Three strategies that made a Wyndham legal chief a diversity leader.
By Moses Frenck
Paul Cash, general counsel of Wyndham Destination Network (WDN), had an opportunity to try a new approach when it came time to hire for and define a new role.
“The goal is to hire the best possible candidate for the job, but we also need to consider diversity of thought,” said Cash, who oversees a team of 40 lawyers around the world and decided to make diversity an active component of the recruiting process at WDN.
“While we were diverse in many dimensions, we said to ourselves, ‘We can do better. Let’s make diversity an active component of the recruiting process,’” he explained.
To do that he initiated a three-pronged approach:
- Résumé Review Revamp. A new process to review résumés was instituted and involved the whole legal team, including Cash, screening every single résumé that came in. “We wanted to make sure that we were all aligned in how we were looking at the résumés and not sort of rigidly discarding a résumé because the person didn’t go to the right law school,” he explained. “We wanted to look for diversity of thought and candidates that more holistically represented good additions to the team.”
- Enlist Diverse Interviewers. It was important to have the right interviewers as well. “We all interview differently,” Cash noted. “We all have a different approach. We thought if we have a diverse group of interviewers that we’ll look at the candidates all differently, we’ll get the best picture and that will produce the best balanced slate of candidates at the end of the day. We’ll also hopefully eliminate, or at least minimize, unconscious bias — the tendency to hire yourself.”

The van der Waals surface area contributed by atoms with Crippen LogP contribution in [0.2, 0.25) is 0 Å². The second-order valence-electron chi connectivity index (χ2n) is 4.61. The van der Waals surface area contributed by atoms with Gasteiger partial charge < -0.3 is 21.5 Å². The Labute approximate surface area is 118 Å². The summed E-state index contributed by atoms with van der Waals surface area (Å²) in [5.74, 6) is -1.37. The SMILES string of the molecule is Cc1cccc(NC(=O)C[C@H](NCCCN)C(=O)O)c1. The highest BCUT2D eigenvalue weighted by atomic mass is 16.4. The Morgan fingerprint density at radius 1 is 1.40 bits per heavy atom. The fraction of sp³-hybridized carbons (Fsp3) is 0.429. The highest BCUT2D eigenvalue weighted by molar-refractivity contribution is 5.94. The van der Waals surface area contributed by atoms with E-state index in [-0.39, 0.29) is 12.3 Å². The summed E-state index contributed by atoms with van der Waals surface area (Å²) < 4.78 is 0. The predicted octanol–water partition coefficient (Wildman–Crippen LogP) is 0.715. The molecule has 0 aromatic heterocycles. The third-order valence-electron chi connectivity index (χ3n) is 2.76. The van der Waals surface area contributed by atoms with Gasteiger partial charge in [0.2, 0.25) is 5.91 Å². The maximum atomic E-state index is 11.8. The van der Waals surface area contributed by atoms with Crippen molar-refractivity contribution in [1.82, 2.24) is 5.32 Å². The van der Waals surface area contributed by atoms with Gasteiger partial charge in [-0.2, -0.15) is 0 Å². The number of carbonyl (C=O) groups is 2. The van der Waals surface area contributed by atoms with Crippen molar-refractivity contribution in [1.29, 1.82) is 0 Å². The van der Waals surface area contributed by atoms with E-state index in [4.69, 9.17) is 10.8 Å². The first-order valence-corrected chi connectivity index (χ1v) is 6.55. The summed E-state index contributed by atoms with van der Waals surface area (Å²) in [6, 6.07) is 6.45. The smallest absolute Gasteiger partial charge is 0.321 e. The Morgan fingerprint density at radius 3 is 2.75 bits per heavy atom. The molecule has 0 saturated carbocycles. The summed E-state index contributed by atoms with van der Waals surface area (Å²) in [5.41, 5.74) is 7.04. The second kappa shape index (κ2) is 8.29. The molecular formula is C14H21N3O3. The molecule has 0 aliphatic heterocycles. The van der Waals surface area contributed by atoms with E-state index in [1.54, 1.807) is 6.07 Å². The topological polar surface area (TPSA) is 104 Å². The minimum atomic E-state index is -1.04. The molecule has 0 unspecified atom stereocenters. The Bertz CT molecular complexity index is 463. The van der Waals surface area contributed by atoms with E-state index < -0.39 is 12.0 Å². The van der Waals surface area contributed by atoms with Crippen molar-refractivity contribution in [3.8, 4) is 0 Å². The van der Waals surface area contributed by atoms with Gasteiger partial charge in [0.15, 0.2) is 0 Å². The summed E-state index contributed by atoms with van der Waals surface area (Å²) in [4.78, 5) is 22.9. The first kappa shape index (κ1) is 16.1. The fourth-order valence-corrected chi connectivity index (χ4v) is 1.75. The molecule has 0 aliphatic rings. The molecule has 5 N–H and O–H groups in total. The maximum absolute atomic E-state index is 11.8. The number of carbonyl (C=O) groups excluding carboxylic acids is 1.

- Diverse Job Sites. Cash decided to look beyond just the typical legal job boards to post the role and found non-traditional places, such as the Minority Corporate Counsel Association’s job site.
The approach was successful and Cash now leads not only a diverse team, but a team composed of the best people in their roles.
Cash is passionate about diversity and inclusion, in large part due to his personal connection. “I met my amazing wife, who’s Colombian American, in Germany, of all places, and I’ve heard her stories of when she was a kid, the discrimination that she and her family faced, and that’s certainly given me a new lens through which I can look at diversity.”
He also has two children, each with unique medical needs, including a 17-year-old son with autism. “When I think of my kids — and really all of our kids — my dream is for them to find a workplace, an employer, that will truly accept them, embrace them, develop, advance them, really give them fair opportunity,” he said.
Indeed, his passion for diversity has made an impact on Wyndham. Today, he is described by his colleagues as a dedicated diversity leader because his approach to recruiting and identifying top talent has created a legal department that is one of the most diverse functions within the company, according to Wyndham Worldwide Chief Diversity Officer Patricia Lee.
“When you look at hiring today the workplace is evolving so quickly,” Cash said. “The diversity segment of the workforce is growing; it’s perhaps the fastest growing segment.”